CIA Owner Carl Crew, the Barnum of Burbank Blvd., talks fondly of the performers who grace his stage. ‘We’re in a new wave extravagance…’ He explains with a broad smile from underneath a black felt top hat. He is excited by what’s happening now in the obscure world of side show artists and that this, he believes, is ‘the vaudeville of the future.’
CIA bills itself as part-circus, part-nightclub and part-museum. In a moment ‘Dangerous D’ a.k.a. Darin Malfi takes the stage and let’s you know immediately that you’re at a live show and you will participate. ‘This is not TV,’ he insists, ‘I can see you.’
It’s not essential to know that Darin graduated Summa Cum Laude with a degree in Corporate Communications and left his home in Baltimore to become a full-time shock artist — and that this has been his sole livelihood for the past seven years.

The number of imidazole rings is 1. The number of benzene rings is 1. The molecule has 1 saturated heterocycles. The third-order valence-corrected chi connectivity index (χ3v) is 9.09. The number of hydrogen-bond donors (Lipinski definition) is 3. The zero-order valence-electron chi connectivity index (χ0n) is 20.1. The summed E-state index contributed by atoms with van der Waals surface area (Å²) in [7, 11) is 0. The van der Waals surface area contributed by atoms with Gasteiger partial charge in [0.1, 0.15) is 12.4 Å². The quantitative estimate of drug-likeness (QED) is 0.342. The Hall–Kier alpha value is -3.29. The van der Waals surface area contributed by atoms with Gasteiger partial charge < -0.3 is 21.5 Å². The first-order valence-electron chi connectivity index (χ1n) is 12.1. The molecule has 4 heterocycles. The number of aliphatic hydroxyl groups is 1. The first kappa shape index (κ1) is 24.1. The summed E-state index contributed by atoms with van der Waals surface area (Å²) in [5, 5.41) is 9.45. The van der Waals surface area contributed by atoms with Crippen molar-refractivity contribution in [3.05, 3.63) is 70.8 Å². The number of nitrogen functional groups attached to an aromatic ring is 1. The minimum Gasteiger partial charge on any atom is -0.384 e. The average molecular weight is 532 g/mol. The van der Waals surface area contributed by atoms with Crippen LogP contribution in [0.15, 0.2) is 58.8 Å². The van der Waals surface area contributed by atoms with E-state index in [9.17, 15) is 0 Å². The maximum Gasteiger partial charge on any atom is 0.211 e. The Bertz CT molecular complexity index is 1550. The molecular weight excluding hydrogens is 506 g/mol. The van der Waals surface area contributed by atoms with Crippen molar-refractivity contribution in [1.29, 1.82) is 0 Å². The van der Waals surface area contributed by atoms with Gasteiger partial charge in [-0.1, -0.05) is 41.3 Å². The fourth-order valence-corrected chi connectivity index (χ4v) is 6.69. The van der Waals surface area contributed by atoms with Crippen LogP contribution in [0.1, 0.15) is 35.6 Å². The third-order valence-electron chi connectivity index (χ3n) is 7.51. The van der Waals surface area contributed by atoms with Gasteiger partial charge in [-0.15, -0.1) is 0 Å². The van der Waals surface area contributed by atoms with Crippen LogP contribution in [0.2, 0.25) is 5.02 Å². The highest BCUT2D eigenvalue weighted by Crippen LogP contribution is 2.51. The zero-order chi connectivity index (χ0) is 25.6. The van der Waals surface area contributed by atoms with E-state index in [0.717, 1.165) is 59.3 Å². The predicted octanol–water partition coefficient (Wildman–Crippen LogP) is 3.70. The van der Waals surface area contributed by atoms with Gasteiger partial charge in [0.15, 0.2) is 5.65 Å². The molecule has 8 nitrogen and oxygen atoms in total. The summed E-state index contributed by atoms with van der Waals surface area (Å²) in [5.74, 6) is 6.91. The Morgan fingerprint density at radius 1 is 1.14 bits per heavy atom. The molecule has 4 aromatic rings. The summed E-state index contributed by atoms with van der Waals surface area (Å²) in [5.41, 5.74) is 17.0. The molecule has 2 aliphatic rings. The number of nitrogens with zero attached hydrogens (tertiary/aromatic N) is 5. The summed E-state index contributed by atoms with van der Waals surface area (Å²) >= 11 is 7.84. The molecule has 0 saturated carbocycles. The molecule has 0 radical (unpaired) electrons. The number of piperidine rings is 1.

You can grab hold of his staple gun, take out your dollar bill and attach it with a ‘clack’ to his bare, tattooed chest. For a twenty you can shoot one into his face. He’s got you up off your seat, and you’ve crossed over to his dimension now. He’s giving you an experience you had neither anticipated nor had before. This is why you’re here.
Stick around and you’ll see a man hang weighted objects from hooks in his eyelids, witness a burlesque fire-eating routine set to Led Zepplin’s ‘Black Dog’ or watch a female clown do some very unusual things with a pickle.
Later, back out on the boulevard, as in that early stage of waking, you may not be able to make sense of it all as you try to recount the night.
Yet you’ll know you made a journey to somewhere strange near the intersection where oddity and beauty converge.
What you saw there you are sure to remember.
Presentation image courtesy of California Institute of Abnormal Arts. For more information about the venue, its shows and goings-on, visit its Facebook page.
By Brad Torum